Only 20 out of the 67 patients in cohort 1 reported complete relief of pain and underwent control blocks. Nine of these 20 patients (45%) reported no relief both after placebo blocks and after a second local anesthetic block. Four (20%) experienced relief from the placebo but not from a second local anesthetic block. No patient had relief from both the local anesthetic block and placebo. Only 7 patients (35%) were completely relieved of pain after the second local anesthetic block but not after placebo, representing only 10% of the initial sample.

51 out of the 139 patients in cohort 2 reported complete relief of pain from their initial screening blocks and were eligible to proceed to control blocks. However, 12 patients did not proceed for reasons such as the insurer declined to pay, the procedure was too painful, the patient preferred to pursue surgery, etc. and another 9 patients completed only one of the control blocks for various reasons.

5 patients experienced complete relief of pain after each of a total of three local anesthetic blocks and 13 patients were relieved by their second local anesthetic block, but not when normal saline was used. Thus, 18 patients satisfied the criteria for a positive response, representing 13% of cohort 2.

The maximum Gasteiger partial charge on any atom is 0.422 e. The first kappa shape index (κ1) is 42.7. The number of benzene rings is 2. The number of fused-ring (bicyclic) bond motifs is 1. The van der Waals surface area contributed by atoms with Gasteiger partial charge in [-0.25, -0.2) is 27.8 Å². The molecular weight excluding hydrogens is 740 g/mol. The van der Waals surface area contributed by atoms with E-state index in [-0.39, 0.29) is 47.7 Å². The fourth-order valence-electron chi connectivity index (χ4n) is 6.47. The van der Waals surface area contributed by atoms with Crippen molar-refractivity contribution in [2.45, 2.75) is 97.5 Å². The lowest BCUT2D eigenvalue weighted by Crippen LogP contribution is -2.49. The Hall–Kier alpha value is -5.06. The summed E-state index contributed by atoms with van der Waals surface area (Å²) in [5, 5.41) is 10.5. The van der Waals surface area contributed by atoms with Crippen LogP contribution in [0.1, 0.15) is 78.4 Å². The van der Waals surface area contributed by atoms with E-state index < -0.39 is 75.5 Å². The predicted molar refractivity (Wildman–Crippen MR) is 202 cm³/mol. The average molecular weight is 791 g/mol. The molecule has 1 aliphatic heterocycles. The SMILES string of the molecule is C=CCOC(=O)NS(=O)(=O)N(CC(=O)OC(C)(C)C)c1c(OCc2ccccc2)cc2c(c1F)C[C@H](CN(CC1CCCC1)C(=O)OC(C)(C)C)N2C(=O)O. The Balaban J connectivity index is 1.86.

The 7 cases from cohort 1 were combined with the 18 cases from cohort 2 and averaged, resulting in a mean-weighted prevalence of 12%. The lower 2 lumbar segments were most commonly affected, either one segment or both. All age groups except older adults were affected.

Screening blocks were positive in 30% of cohort 1, 37% of cohort 2, and 34% of the combined sample. However, these proportions fell to 10%, 13%, and 12% respectively after control blocks, representing a false-positive rate of 65% for the initial screening blocks.

Clinical Application & Conclusions:

This study showed that only 12% of patients with chronic lower back pain who were referred to a physician specializing in pain management and the use of joint injections met the criteria necessary to be diagnosed with Z-joint (facet) pain. This prevalence is markedly less than what has been previously reported in the literature. The authors attributed this discrepancy to the stringent criteria for case definition that were used, which required complete relief of lumbar Z-joint pain following randomized, placebo-controlled medial branch blocks.

This information will enable clinicians to formulate more accurate diagnoses in patients with chronic lower back pain and assist in developing appropriate treatment plans.